Climate plan more an ‘action promise’ than an action plan


Last month 

Oisin Coughlan, Director, Friends of the Earth Ireland

the Government’s long-awaited National Mitigation Plan on Climate Change was published. Many environmental groups such as Friends of the Earth have expressed their disappointment that the plan doesn’t do enough to reduce Ireland’s climate-changing pollution.

Commenting on the plan, Friends of the Earth Director, Oisin Coghlan said: “I would like to be able to welcome this plan, we’ve waited so long for it. But it’s very disappointing, it’s more of an ‘action promise’ than an action plan. Mr. Coghlan did accept that it was good to see Taoiseach Leo Varadkar state in his foreword that what we need a ‘societal transformation’, ‘sustained policy change’ and the resources to back that up. Oisin Coghlan goes on to say that the document itself just doesn’t commit to enough policy change.


Commenting on the lack of some key actions Mr. Coghlan said: “There’s no end date set for burning peat and coal electricity for example, two measures that the Government was first advised to do 19 years ago. There’s nothing concrete on supporting small-scale solar to actually enable communities take part in the energy transition by making schools, sports clubs and parish halls into locally owned power plants, something the Taoiseach himself says he supports.”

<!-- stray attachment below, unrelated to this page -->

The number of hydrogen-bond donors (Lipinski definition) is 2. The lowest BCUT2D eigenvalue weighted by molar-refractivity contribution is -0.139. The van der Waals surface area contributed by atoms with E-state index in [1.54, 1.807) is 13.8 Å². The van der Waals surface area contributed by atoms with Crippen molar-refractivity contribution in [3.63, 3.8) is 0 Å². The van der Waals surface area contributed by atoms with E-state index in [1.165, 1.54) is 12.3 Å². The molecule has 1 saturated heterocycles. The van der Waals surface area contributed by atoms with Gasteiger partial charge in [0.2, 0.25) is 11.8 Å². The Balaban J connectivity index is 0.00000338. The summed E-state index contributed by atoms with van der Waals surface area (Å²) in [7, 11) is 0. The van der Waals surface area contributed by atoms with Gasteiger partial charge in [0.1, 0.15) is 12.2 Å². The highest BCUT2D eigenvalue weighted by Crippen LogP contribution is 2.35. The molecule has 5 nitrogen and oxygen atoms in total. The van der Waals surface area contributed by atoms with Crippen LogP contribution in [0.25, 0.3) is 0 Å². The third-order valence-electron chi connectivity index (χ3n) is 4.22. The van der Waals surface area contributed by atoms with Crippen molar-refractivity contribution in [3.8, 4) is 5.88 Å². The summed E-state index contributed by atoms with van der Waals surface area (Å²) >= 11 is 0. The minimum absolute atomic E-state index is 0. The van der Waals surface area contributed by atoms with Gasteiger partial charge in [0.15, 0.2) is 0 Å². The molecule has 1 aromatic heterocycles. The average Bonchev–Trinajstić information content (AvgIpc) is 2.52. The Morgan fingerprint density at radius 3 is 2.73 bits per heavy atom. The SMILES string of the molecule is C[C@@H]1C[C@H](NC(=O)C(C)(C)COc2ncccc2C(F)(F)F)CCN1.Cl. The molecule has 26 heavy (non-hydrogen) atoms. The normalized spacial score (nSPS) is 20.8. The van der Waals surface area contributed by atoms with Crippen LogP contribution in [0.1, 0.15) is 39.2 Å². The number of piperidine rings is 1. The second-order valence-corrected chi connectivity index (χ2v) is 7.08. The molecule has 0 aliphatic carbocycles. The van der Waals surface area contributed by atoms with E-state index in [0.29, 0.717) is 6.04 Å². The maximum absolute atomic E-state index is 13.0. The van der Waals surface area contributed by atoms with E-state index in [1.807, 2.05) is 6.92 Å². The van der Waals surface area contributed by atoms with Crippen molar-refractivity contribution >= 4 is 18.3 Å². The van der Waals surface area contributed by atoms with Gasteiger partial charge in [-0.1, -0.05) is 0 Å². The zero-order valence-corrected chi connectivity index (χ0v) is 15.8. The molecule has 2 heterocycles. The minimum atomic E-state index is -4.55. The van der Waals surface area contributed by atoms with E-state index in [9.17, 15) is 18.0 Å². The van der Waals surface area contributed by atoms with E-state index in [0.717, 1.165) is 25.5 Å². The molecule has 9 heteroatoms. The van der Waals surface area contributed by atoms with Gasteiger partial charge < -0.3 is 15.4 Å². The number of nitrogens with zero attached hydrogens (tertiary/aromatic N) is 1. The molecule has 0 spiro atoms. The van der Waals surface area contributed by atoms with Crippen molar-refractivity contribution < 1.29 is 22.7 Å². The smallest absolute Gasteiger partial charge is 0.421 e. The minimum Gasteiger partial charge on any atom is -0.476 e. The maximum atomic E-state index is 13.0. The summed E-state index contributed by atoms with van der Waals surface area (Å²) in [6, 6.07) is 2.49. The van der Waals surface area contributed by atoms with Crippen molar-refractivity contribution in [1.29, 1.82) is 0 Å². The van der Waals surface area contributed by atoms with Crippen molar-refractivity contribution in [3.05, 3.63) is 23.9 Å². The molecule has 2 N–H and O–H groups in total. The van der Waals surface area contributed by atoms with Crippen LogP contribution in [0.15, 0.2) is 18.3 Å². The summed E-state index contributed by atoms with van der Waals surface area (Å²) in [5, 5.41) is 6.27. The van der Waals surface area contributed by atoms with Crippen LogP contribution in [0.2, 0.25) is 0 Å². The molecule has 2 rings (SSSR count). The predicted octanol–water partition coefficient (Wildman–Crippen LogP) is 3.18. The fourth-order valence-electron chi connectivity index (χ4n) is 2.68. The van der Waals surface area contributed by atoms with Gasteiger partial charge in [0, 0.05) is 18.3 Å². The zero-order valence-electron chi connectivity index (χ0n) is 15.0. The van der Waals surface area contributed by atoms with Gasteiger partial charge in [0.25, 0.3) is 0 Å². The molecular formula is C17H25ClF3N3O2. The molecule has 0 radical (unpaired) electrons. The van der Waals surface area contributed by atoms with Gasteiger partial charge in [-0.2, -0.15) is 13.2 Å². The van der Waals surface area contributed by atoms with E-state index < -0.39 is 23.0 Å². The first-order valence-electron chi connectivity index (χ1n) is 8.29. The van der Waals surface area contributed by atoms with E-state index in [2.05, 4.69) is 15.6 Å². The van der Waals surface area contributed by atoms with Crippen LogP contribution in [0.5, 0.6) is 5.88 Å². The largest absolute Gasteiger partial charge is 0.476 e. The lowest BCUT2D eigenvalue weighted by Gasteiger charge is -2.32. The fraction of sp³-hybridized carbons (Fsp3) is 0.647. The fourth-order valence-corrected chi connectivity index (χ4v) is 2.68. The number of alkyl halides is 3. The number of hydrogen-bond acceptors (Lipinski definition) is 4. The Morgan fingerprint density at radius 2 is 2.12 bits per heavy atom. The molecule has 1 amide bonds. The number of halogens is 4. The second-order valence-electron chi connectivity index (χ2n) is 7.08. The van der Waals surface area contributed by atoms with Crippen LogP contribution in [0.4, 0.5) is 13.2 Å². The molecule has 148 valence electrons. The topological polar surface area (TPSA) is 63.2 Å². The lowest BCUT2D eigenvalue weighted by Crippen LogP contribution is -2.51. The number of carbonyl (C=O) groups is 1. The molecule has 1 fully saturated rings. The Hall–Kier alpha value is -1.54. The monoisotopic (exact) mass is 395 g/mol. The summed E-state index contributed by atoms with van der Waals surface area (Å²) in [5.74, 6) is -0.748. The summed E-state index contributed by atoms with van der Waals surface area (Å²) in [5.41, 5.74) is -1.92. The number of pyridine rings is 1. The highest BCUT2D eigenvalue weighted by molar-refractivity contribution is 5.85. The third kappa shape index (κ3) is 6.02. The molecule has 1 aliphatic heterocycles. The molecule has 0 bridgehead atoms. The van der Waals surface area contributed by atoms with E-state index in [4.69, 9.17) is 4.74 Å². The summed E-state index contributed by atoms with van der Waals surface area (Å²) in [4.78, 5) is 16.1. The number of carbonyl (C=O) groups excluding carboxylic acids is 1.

The Friends of the Earth Director points out that the document “is honest about the scale of the challenge we face and our lack of progress so far, but it simply doesn’t commit to enough new actions to reduce pollution.” He continues: “The bottom line is that this plan fails the fundamental test of a climate action plan, it doesn’t say how much pollution will be reduced as a result of the actions it lists. Perhaps because too many of them are still ‘under consideration’. A half decent plan – like the last plan 10 years ago – would identify the emissions pathway we are on now, list the measures we are now going to take to reduce emissions, and state how much lower emissions will be as a result of all the measures in the plan. This document just doesn’t do that.”


In conclusion Oisin Coghlan says that we will have to wait for the new Planning Framework, the new Capital Investment Plan, the new Renewable Energy Policy and Budget 2018 “to see if the Government is serious about translating the shift in rhetoric into real action.”

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